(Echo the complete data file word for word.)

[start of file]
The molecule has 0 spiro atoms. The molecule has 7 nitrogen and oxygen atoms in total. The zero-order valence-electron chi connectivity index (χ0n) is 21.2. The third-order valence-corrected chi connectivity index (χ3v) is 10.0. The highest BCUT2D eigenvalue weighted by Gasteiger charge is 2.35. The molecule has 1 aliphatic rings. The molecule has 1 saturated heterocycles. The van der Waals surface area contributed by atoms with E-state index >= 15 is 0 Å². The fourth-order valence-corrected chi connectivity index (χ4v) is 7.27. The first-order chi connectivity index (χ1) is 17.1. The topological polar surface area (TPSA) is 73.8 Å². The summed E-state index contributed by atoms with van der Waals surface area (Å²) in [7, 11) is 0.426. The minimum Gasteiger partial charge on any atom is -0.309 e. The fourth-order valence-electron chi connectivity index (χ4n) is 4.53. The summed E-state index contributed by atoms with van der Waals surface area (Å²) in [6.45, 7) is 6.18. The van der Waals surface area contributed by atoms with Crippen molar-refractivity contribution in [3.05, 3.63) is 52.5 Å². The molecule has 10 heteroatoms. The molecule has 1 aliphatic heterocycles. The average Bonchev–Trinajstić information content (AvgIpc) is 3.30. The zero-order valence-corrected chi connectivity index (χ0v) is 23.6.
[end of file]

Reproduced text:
The molecule has 0 spiro atoms. The molecule has 7 nitrogen and oxygen atoms in total. The zero-order valence-electron chi connectivity index (χ0n) is 21.2. The third-order valence-corrected chi connectivity index (χ3v) is 10.0. The highest BCUT2D eigenvalue weighted by Gasteiger charge is 2.35. The molecule has 1 aliphatic rings. The molecule has 1 saturated heterocycles. The van der Waals surface area contributed by atoms with E-state index >= 15 is 0 Å². The fourth-order valence-corrected chi connectivity index (χ4v) is 7.27. The first-order chi connectivity index (χ1) is 17.1. The topological polar surface area (TPSA) is 73.8 Å². The summed E-state index contributed by atoms with van der Waals surface area (Å²) in [7, 11) is 0.426. The minimum Gasteiger partial charge on any atom is -0.309 e. The fourth-order valence-electron chi connectivity index (χ4n) is 4.53. The summed E-state index contributed by atoms with van der Waals surface area (Å²) in [6.45, 7) is 6.18. The van der Waals surface area contributed by atoms with Crippen molar-refractivity contribution in [3.05, 3.63) is 52.5 Å². The molecule has 10 heteroatoms. The molecule has 1 aliphatic heterocycles. The average Bonchev–Trinajstić information content (AvgIpc) is 3.30. The zero-order valence-corrected chi connectivity index (χ0v) is 23.6.